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October 19
1945 - Acton Hotel, est. 1890, burns down; arson is suspected [story]


Carl Kanowsky, Esq.

Carl Kanowsky, Esq.

Let me pose a hypothetical situation. Suppose you are an employer with some employees. Some of your employees drive their cars to work and rarely use those same cars to do some errand or other business-related function for you.

Suppose further that one of these same employees is leaving work to go home. He has not used his car that day for any work-related purpose other than going and coming to work. As he’s leaving your facility, he gets into an accident and injures someone.

Question: Do you as the employer have any possible liability for this accident?

Answer: Yes, you might.

In the tragic case of Lobo v. Tamco, a 16-year employee of Tamco was leaving work to go home. In his 16 years with Tamco, he had used his car for work-related assignments no more than 10 times.

As he was leaving work, he did not notice the three sheriff ‘s motorcycles with lights and sirens. As he entered the street, Deputy Lobo was unable to avoid the employee’s car. Sadly, Deputy Lobo was killed in the ensuing accident.

Deputy Lobo’s widow and three minor children sued both the employee driver and Tamco, the employer. The plaintiffs argued that the employee was in the course and scope of his employment with Tamco; thus Tamco shared some liability for the accident.

Tamco asked the court to dismiss the lawsuit. It urged that under the “going and coming” rule, employers are generally exempt from liability for tortious acts committed by employees while on their way to and from work because employees are said to be “outside of the course and scope of employment during their daily commute.”

The Court of Appeals said that while that’s generally true, “a well-known exception to the going-and-coming rule arises where the use of the car gives some incidental benefit to the employer. Thus, the key inquiry is whether there is an incidental benefit derived by the employer.”

The court called it the “required-vehicle exception.” The exception can “apply if the use of a personally owned vehicle is either an express or implied condition of employment or if the employee has agreed, expressly or implicitly, to make the vehicle available as an accommodation to the employer and the employer has reasonably come to rely upon its use and (to) expect the employee to make the vehicle available on a regular basis while still not requiring it as a condition of employment.”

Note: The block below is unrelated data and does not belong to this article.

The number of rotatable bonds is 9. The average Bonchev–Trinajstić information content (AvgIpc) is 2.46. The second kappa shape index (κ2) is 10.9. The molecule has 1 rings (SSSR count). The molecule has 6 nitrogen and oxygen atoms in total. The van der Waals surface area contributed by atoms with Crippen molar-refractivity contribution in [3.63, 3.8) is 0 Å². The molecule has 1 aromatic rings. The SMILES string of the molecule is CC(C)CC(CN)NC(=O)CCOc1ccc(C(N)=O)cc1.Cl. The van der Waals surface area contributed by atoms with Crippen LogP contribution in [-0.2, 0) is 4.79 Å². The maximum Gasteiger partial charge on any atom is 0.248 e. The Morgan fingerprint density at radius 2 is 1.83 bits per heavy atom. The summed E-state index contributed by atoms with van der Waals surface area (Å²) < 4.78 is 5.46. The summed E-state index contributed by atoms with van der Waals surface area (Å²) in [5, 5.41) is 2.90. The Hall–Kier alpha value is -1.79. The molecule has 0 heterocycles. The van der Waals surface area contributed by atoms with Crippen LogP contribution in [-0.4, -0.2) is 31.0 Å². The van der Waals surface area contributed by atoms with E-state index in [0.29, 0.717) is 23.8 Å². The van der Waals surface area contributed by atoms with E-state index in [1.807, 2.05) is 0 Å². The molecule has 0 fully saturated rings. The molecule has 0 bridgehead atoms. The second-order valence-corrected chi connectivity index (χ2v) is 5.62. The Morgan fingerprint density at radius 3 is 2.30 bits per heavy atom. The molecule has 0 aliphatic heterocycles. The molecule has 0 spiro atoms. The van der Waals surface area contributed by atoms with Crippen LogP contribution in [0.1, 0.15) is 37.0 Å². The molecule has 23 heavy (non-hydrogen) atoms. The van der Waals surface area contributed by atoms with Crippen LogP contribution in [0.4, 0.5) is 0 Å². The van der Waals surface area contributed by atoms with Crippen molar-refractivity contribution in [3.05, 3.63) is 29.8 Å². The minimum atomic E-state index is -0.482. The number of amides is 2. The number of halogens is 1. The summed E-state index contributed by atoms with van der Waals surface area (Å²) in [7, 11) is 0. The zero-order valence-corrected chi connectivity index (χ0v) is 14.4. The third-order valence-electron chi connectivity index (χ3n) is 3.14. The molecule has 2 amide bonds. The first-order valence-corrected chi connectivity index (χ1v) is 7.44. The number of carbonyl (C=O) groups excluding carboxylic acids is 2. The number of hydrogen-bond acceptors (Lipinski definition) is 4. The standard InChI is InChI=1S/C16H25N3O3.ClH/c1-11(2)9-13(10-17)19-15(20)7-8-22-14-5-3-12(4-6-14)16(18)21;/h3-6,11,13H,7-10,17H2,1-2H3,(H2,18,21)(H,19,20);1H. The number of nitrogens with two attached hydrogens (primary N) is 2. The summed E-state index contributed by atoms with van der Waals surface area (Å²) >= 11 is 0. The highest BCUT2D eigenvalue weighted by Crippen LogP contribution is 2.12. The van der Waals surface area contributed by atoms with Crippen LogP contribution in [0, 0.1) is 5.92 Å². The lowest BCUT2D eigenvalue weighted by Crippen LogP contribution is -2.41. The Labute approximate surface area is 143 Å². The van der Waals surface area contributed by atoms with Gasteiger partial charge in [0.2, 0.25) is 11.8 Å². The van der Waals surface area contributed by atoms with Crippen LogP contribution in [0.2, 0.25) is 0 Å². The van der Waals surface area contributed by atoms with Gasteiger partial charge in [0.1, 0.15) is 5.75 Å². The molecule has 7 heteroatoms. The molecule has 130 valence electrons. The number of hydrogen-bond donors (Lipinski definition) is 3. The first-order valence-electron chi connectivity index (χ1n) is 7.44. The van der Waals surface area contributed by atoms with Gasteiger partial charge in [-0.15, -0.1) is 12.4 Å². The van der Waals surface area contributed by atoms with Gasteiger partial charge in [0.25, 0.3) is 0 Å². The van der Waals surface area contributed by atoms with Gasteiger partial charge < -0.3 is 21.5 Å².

We’re not talking about someone who works for Papa John’s Pizza and is using his car every day to make deliveries. We all expect there to be employer liability if one of the delivery guys gets into an accident.

Instead, this is a case where about once every other year, the employee would use his car to visit a complaining customer. Tamco didn’t provide the employee with a company car because he so seldom needed one. If the employee needed to go somewhere for Tamco, he used his own car, and Tamco reimbursed him for his mileage.

The court said the frequency that the employee used his car to help out the employer is essentially irrelevant. Rather, “application of the doctrine turns on whether the employer expressly or implicitly required the employee to make the vehicle available, or has reasonably come to expect that the vehicle will be available for work purposes, and whether the employer derived a benefit from the availability of the vehicle.”

Nice and vague, huh?

But do you as an employer have something in your employee manual or in your policies and procedures? Or do you tell your employees that having a car is a necessity to get or keep a job with you? If so, if one of your employees causes an accident while coming to work or going home, you might also share in the liability.

Forewarned is forearmed. Check with your insurance agent to make sure you have coverage in case this happens. Failure to do so could result in a major judgment against you. You might also want to check how much you really need your employees to use their cars for you.

 

Carl Kanowsky of Kanowsky & Associates is an attorney in the Santa Clarita Valley. He may be reached by email at cjk@kanowskylaw.com. Nothing contained herein shall be or is intended to be construed as providing legal advice.

 

 

 

 

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